Probability theory and combinatorial optimization. (English) Zbl 0916.90233

CBMS-NSF Regional Conference Series in Applied Mathematics. 69. Philadelphia, PA: SIAM, Society for Industrial and Applied Mathematics. viii, 159 p. (1997).
The author treats combinatorial optimization using probability theory. Several subjects are treated with unified methods. In the first chapter statements are proved on the longest common subsequence of two sequences consisting of letters of a finite alphabet. The alphabet of four letters is the basis of the DNA analysis; a long common subsequence indicates that the two organisms originate from a common ancestor. The second subject of the first chapter is the probabilistic refinement of a theorem of P. Erdős and G. Szekeres [Compositio Math. 2, 463-470 (1935; Zbl 0012.27010)], stating that in a sequence of \(nm+1\) distinct real numbers one can find either an increasing subsequence of \(n+1\) elements, or else a decreasing subsequence of \(m+1\) elements. A proof of this result, due to J. M. Hammersley [Ann. Appl. Probab. Supplement, 47-68 (1972; Zbl 0248.60080)] is reproduced. The “probabilistic” question here is the expectancy of the length of the longest increasing (or decreasing) subsequence. The method of attacking these problems is the notion of subadditivity and an inequality of Azuma, which is related to S. Bernstein’s improvement of the classical Chebyshev inequality. In the later chapters more, more complicated, but similar problems are treated, for instance the problem of the traveling salesman and that of assigning \(n\) jobs to \(n\) machines in the most economic way. For the complicated details one has to refer to the book.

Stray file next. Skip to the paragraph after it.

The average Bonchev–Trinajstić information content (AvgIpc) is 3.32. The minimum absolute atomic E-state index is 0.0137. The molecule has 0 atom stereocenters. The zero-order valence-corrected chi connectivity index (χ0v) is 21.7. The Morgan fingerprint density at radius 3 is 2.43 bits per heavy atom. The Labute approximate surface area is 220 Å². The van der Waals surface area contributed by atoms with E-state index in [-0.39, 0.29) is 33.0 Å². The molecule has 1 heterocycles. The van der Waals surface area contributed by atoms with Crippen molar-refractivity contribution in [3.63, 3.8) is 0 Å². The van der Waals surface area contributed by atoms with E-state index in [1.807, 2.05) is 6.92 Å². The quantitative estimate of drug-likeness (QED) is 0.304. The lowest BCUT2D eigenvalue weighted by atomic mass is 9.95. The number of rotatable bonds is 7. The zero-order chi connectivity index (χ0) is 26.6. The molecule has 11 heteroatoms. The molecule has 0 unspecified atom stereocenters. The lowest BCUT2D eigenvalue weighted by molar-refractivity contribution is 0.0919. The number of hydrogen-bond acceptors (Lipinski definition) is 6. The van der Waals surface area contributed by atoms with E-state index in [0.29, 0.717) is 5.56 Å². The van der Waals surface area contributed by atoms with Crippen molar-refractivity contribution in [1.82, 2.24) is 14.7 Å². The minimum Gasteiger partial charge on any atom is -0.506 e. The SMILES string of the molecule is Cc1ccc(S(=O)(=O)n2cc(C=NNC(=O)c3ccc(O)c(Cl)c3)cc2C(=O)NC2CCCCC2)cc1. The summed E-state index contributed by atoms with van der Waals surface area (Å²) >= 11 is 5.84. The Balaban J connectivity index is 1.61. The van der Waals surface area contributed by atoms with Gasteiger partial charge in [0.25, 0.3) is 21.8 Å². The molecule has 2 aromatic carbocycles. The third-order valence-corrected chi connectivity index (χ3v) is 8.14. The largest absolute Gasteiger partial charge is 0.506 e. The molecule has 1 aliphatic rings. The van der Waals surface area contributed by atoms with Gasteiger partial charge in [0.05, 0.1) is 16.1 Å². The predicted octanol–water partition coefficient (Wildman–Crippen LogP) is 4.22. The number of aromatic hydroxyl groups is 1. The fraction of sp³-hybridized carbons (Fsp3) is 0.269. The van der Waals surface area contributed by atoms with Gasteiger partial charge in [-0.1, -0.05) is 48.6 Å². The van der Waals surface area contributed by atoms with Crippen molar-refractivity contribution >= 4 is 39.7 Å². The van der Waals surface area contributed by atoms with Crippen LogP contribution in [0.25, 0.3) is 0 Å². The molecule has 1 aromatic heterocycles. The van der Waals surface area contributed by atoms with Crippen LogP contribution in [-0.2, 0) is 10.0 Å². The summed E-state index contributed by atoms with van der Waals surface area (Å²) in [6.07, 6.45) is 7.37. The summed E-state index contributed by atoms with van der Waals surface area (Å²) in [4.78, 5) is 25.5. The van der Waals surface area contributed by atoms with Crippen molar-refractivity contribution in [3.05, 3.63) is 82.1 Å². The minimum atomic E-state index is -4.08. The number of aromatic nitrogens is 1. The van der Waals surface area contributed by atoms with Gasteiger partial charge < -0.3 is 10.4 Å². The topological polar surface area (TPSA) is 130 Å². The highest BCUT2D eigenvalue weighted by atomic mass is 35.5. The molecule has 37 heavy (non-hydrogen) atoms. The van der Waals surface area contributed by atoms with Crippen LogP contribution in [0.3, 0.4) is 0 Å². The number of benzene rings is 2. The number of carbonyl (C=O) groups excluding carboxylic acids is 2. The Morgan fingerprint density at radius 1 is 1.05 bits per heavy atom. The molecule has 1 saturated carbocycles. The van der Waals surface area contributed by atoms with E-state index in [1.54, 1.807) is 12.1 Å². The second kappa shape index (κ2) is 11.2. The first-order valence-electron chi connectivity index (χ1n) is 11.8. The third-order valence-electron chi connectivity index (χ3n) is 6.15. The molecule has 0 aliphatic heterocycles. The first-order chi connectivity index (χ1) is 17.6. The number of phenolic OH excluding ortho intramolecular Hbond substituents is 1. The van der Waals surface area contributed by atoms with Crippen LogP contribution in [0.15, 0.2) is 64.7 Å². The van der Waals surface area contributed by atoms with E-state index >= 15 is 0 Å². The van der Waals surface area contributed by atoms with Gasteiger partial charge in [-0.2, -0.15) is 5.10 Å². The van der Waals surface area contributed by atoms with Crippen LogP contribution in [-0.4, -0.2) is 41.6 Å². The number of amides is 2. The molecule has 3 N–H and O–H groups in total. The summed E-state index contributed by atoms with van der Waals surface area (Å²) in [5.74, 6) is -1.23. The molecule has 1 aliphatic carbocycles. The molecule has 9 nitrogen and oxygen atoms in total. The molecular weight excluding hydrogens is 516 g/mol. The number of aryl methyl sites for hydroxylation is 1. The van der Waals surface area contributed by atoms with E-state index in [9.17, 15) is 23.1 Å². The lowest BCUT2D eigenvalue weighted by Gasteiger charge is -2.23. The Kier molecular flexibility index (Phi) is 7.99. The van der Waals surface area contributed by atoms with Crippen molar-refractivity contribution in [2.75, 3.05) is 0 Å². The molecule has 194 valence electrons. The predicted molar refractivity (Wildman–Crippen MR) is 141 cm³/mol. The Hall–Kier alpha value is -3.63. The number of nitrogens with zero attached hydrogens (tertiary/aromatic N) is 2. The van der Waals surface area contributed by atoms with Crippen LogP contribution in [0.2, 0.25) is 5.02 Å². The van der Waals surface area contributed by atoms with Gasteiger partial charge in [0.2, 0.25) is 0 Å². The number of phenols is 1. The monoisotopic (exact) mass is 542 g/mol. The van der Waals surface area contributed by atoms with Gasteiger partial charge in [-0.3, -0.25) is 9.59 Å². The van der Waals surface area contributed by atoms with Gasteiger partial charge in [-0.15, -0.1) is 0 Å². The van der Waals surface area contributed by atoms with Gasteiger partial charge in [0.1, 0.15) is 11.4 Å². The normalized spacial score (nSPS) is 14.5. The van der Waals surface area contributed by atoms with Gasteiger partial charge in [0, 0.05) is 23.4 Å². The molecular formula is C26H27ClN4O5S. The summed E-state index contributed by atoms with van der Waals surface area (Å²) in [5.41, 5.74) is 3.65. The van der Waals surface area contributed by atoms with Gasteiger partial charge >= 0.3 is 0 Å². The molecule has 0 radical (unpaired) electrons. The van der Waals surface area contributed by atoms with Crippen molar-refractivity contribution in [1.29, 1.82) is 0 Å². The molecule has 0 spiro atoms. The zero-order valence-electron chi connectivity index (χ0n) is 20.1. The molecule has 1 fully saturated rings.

Reviewer: P.Szüsz (Glen)


90C27 Combinatorial optimization
90C35 Programming involving graphs or networks
90-02 Research exposition (monographs, survey articles) pertaining to operations research and mathematical programming
92D20 Protein sequences, DNA sequences